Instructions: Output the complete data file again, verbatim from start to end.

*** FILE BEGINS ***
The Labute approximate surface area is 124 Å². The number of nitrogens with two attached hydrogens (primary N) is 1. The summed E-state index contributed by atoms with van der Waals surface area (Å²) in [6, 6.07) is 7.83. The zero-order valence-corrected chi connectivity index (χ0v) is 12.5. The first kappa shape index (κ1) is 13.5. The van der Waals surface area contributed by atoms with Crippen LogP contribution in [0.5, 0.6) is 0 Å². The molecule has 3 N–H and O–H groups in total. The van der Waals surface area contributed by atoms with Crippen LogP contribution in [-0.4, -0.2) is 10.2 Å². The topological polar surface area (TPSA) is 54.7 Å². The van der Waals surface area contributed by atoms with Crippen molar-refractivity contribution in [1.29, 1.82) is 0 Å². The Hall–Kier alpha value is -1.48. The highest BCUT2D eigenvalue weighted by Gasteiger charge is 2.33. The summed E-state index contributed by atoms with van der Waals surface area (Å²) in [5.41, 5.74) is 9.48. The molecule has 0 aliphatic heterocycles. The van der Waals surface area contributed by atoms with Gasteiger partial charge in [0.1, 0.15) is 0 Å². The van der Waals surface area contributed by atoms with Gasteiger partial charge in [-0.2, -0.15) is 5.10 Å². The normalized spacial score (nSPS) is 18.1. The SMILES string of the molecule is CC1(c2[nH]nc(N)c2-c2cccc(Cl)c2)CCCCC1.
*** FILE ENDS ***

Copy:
The Labute approximate surface area is 124 Å². The number of nitrogens with two attached hydrogens (primary N) is 1. The summed E-state index contributed by atoms with van der Waals surface area (Å²) in [6, 6.07) is 7.83. The zero-order valence-corrected chi connectivity index (χ0v) is 12.5. The first kappa shape index (κ1) is 13.5. The van der Waals surface area contributed by atoms with Crippen LogP contribution in [0.5, 0.6) is 0 Å². The molecule has 3 N–H and O–H groups in total. The van der Waals surface area contributed by atoms with Crippen LogP contribution in [-0.4, -0.2) is 10.2 Å². The topological polar surface area (TPSA) is 54.7 Å². The van der Waals surface area contributed by atoms with Crippen molar-refractivity contribution in [1.29, 1.82) is 0 Å². The Hall–Kier alpha value is -1.48. The highest BCUT2D eigenvalue weighted by Gasteiger charge is 2.33. The summed E-state index contributed by atoms with van der Waals surface area (Å²) in [5.41, 5.74) is 9.48. The molecule has 0 aliphatic heterocycles. The van der Waals surface area contributed by atoms with Gasteiger partial charge in [0.1, 0.15) is 0 Å². The van der Waals surface area contributed by atoms with Gasteiger partial charge in [-0.2, -0.15) is 5.10 Å². The normalized spacial score (nSPS) is 18.1. The SMILES string of the molecule is CC1(c2[nH]nc(N)c2-c2cccc(Cl)c2)CCCCC1.